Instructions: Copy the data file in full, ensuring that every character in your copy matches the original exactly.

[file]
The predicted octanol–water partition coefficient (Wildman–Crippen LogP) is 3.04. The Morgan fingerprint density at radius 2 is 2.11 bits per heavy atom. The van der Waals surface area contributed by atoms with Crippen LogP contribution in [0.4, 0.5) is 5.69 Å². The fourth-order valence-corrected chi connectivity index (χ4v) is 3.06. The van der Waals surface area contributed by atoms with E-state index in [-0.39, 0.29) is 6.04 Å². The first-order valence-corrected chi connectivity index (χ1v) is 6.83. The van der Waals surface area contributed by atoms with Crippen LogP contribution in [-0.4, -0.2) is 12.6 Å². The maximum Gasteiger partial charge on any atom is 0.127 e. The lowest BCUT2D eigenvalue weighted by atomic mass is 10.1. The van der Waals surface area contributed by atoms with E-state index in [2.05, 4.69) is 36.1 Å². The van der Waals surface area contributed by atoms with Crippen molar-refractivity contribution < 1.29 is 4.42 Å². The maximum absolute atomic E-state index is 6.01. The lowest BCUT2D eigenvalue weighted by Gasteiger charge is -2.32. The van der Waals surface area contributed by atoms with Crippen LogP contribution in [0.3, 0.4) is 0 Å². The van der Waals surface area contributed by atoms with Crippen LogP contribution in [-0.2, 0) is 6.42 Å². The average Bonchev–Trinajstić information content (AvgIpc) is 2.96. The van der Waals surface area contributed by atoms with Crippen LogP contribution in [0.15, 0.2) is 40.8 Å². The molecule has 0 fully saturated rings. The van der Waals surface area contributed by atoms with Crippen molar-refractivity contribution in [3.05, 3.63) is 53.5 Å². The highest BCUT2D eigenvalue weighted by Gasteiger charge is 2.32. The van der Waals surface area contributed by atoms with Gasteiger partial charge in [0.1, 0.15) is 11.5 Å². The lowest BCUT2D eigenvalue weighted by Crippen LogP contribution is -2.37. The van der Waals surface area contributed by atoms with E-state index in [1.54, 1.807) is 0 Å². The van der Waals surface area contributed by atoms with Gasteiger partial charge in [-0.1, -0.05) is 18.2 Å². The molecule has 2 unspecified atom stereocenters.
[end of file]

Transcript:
The predicted octanol–water partition coefficient (Wildman–Crippen LogP) is 3.04. The Morgan fingerprint density at radius 2 is 2.11 bits per heavy atom. The van der Waals surface area contributed by atoms with Crippen LogP contribution in [0.4, 0.5) is 5.69 Å². The fourth-order valence-corrected chi connectivity index (χ4v) is 3.06. The van der Waals surface area contributed by atoms with E-state index in [-0.39, 0.29) is 6.04 Å². The first-order valence-corrected chi connectivity index (χ1v) is 6.83. The van der Waals surface area contributed by atoms with Crippen LogP contribution in [-0.4, -0.2) is 12.6 Å². The maximum Gasteiger partial charge on any atom is 0.127 e. The lowest BCUT2D eigenvalue weighted by atomic mass is 10.1. The van der Waals surface area contributed by atoms with E-state index in [2.05, 4.69) is 36.1 Å². The van der Waals surface area contributed by atoms with Crippen molar-refractivity contribution < 1.29 is 4.42 Å². The maximum absolute atomic E-state index is 6.01. The lowest BCUT2D eigenvalue weighted by Gasteiger charge is -2.32. The van der Waals surface area contributed by atoms with Crippen LogP contribution in [0.3, 0.4) is 0 Å². The van der Waals surface area contributed by atoms with Crippen LogP contribution in [-0.2, 0) is 6.42 Å². The average Bonchev–Trinajstić information content (AvgIpc) is 2.96. The van der Waals surface area contributed by atoms with Crippen LogP contribution in [0.15, 0.2) is 40.8 Å². The molecule has 0 fully saturated rings. The van der Waals surface area contributed by atoms with Crippen molar-refractivity contribution in [3.05, 3.63) is 53.5 Å². The highest BCUT2D eigenvalue weighted by Gasteiger charge is 2.32. The van der Waals surface area contributed by atoms with Gasteiger partial charge in [0.1, 0.15) is 11.5 Å². The lowest BCUT2D eigenvalue weighted by Crippen LogP contribution is -2.37. The van der Waals surface area contributed by atoms with E-state index in [1.54, 1.807) is 0 Å². The van der Waals surface area contributed by atoms with Gasteiger partial charge in [-0.1, -0.05) is 18.2 Å². The molecule has 2 unspecified atom stereocenters.